GET INTO GOLF: Breaking down Kuchar’s caddie conudrum | TheUnion.com
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GET INTO GOLF: Breaking down Kuchar’s caddie conudrum

You hold a fundraising event and contract with an experienced, national event coordinator. Their primary compensation is a percentage of the event’s total revenue, the standard agreement for an event of this size. Unfortunately, as the date draws closer, the event coordinator goes down in a skiing accident and cannot complete their duties.

So, in the time available, you hire a small, local wedding assistant to help you get through the event. They know about the area well, but don’t have the preferred level of expertise.

Rather than a percentage of the event’s revenue, you agree to pay the assistant $100 an hour versus their usual $20 an hour. The assistant is ecstatic and does their best to ensure a good outcome.



The event produces much more than anticipated and an impressive $1.3 million, 10 times the average income goes in to the organization’s coffer.

You pay the local assistant the agreed amount, plus another 20 percent, due to the evening’s success.




When this income becomes public, there is an outcry in the community. Since the event was so profitable, why shouldn’t the local assistant make as much as the national event coordinator?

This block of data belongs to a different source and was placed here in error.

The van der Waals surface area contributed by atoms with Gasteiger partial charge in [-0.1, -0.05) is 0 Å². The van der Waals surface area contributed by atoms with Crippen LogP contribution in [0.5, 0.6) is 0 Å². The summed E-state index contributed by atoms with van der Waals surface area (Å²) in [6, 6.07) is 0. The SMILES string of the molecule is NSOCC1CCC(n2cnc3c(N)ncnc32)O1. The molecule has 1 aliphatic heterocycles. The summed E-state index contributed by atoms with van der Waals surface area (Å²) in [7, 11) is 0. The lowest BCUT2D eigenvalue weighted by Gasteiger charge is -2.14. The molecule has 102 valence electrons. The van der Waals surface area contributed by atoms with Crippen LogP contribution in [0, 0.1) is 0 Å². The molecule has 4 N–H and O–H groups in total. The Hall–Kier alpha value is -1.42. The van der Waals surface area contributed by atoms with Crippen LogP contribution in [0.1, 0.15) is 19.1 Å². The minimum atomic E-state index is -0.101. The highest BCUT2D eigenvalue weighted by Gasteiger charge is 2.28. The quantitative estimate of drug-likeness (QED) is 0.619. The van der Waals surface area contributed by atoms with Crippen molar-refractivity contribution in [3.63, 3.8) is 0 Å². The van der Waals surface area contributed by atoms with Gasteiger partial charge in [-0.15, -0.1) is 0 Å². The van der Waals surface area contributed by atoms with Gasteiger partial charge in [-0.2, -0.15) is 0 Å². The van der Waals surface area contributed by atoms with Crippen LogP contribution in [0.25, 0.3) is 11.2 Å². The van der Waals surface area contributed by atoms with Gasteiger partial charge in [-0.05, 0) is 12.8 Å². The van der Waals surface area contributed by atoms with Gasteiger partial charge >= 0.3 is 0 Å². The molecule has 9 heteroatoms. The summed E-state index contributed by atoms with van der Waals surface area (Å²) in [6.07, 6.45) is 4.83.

Welcome to Matt Kuchar’s world. A couple of weeks ago, Kuchar’s regular caddie could not pack the bag and a local caddie was hired. At the beginning of the week a deal was struck. The local caddie, who would generally make $200 a day, was guaranteed $1,000, an additional $2,000 if the player made the cut, and a $1,000 bonus if the player made the top-10 (according to the New York Times).

At week’s end, Kuchar won the tournament and nearly $1.3 million in prize money. Kuchar paid the local caddie the promised $5,000 and everyone’s happy, right?

But wait. Not to fast. Somehow this one week agreement became public information and it was quickly hot off the presses.

For the full-time PGA Tour caddie, every deal between player and looper can be different. Yet, generally, there is a flat fee (to at least cover expenses) and a percentage of the player’s winnings. This percentage will likely range from 5 to 10 percent. In this case, that would translate to approximately $130,000.

Kuchar is a very popular player on Tour. But, the national media jumped on this story (we all love the underdog) and it seemed those familiar “Kuuuucchhh” sounds could turn to “booooo.”

So, do you stand in the ‘a deal is a deal’ camp? Or, do you lean toward the ‘hey, he won the tournament, spread the wealth’ point of view?

There also many variables. Was this caddie chosen by luck of the draw? Was he one of the more reputable caddies in the area with extensive knowledge of the course? Did the caddie actually help Kuchar? This could be through information on the course, reading greens, club choices, etc.

Or, was he drawback for Kucher, even though Kuchar won? Sometimes personalities don’t mesh. Others immediately click. Players and caddies often part ways due to personality differences.

In the end, Kuchar pays the caddie an additional amount of money. The number was not disclosed, but the “word on the street” is a total of $50,000.

By agreement, this was not something Mr. Kuchar was required to do. However, we feel like we have known him as a good guy for years and in our game that still uses words like honor, it might just be the right thing to do.

John Renslow is a PGA Professional, VP of Yugi Golf Management, and provides golf instruction at local courses.


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